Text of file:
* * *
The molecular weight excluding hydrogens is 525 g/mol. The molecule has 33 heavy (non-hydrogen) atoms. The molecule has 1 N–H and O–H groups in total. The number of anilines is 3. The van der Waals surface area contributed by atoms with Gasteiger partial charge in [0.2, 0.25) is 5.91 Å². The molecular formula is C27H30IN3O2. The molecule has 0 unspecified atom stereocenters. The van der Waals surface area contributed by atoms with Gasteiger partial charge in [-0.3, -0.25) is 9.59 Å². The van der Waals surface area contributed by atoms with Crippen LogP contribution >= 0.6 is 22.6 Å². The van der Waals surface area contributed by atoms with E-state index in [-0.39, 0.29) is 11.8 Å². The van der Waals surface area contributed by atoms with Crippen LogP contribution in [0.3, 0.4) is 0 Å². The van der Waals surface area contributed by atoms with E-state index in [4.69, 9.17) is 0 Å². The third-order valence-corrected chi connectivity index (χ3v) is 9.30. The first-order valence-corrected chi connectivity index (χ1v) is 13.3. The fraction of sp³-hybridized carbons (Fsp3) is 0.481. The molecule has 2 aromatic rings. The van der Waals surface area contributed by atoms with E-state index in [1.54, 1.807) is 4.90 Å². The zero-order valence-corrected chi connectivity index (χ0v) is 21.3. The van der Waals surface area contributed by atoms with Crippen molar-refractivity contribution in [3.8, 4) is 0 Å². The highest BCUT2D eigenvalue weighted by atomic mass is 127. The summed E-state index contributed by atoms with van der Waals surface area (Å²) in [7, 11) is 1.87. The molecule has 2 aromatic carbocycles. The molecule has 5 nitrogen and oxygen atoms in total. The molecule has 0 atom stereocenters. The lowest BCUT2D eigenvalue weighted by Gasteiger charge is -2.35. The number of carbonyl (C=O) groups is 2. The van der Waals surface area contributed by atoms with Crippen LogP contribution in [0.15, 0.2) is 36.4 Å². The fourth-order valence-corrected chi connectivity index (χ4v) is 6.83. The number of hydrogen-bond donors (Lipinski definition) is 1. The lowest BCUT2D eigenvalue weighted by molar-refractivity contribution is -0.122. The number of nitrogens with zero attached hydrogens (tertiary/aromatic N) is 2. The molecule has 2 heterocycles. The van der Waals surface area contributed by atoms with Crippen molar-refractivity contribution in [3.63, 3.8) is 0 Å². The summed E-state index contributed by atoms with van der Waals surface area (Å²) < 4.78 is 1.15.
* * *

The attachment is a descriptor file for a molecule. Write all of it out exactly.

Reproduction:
The molecular weight excluding hydrogens is 525 g/mol. The molecule has 33 heavy (non-hydrogen) atoms. The molecule has 1 N–H and O–H groups in total. The number of anilines is 3. The van der Waals surface area contributed by atoms with Gasteiger partial charge in [0.2, 0.25) is 5.91 Å². The molecular formula is C27H30IN3O2. The molecule has 0 unspecified atom stereocenters. The van der Waals surface area contributed by atoms with Gasteiger partial charge in [-0.3, -0.25) is 9.59 Å². The van der Waals surface area contributed by atoms with Crippen LogP contribution >= 0.6 is 22.6 Å². The van der Waals surface area contributed by atoms with E-state index in [-0.39, 0.29) is 11.8 Å². The van der Waals surface area contributed by atoms with Crippen LogP contribution in [0.3, 0.4) is 0 Å². The van der Waals surface area contributed by atoms with E-state index in [4.69, 9.17) is 0 Å². The third-order valence-corrected chi connectivity index (χ3v) is 9.30. The first-order valence-corrected chi connectivity index (χ1v) is 13.3. The fraction of sp³-hybridized carbons (Fsp3) is 0.481. The molecule has 2 aromatic rings. The van der Waals surface area contributed by atoms with E-state index in [1.54, 1.807) is 4.90 Å². The zero-order valence-corrected chi connectivity index (χ0v) is 21.3. The van der Waals surface area contributed by atoms with Crippen molar-refractivity contribution in [3.8, 4) is 0 Å². The highest BCUT2D eigenvalue weighted by atomic mass is 127. The summed E-state index contributed by atoms with van der Waals surface area (Å²) in [7, 11) is 1.87. The molecule has 2 aromatic carbocycles. The molecule has 5 nitrogen and oxygen atoms in total. The molecule has 0 atom stereocenters. The lowest BCUT2D eigenvalue weighted by Gasteiger charge is -2.35. The number of carbonyl (C=O) groups is 2. The van der Waals surface area contributed by atoms with Crippen LogP contribution in [0.15, 0.2) is 36.4 Å². The fourth-order valence-corrected chi connectivity index (χ4v) is 6.83. The number of hydrogen-bond donors (Lipinski definition) is 1. The lowest BCUT2D eigenvalue weighted by molar-refractivity contribution is -0.122. The number of nitrogens with zero attached hydrogens (tertiary/aromatic N) is 2. The molecule has 2 heterocycles. The van der Waals surface area contributed by atoms with Crippen molar-refractivity contribution in [3.63, 3.8) is 0 Å². The summed E-state index contributed by atoms with van der Waals surface area (Å²) < 4.78 is 1.15.